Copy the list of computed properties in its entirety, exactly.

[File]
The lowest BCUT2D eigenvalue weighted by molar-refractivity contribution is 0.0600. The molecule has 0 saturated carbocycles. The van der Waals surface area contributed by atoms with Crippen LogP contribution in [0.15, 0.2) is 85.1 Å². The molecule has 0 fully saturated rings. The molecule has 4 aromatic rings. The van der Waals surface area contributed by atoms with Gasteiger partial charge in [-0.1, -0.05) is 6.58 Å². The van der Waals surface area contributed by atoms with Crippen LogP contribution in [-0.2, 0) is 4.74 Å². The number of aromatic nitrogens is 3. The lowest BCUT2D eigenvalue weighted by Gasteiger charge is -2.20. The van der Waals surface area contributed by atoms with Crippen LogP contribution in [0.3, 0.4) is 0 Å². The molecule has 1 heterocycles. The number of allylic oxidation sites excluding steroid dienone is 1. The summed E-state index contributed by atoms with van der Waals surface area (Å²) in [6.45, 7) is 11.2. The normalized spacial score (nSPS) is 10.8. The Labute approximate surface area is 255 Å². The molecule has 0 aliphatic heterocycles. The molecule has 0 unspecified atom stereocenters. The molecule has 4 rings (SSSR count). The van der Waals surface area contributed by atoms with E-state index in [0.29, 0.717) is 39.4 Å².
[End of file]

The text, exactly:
The lowest BCUT2D eigenvalue weighted by molar-refractivity contribution is 0.0600. The molecule has 0 saturated carbocycles. The van der Waals surface area contributed by atoms with Crippen LogP contribution in [0.15, 0.2) is 85.1 Å². The molecule has 0 fully saturated rings. The molecule has 4 aromatic rings. The van der Waals surface area contributed by atoms with Gasteiger partial charge in [-0.1, -0.05) is 6.58 Å². The van der Waals surface area contributed by atoms with Crippen LogP contribution in [-0.2, 0) is 4.74 Å². The number of aromatic nitrogens is 3. The lowest BCUT2D eigenvalue weighted by Gasteiger charge is -2.20. The van der Waals surface area contributed by atoms with Crippen LogP contribution in [0.3, 0.4) is 0 Å². The molecule has 1 heterocycles. The number of allylic oxidation sites excluding steroid dienone is 1. The summed E-state index contributed by atoms with van der Waals surface area (Å²) in [6.45, 7) is 11.2. The normalized spacial score (nSPS) is 10.8. The Labute approximate surface area is 255 Å². The molecule has 0 aliphatic heterocycles. The molecule has 0 unspecified atom stereocenters. The molecule has 4 rings (SSSR count). The van der Waals surface area contributed by atoms with E-state index in [0.29, 0.717) is 39.4 Å².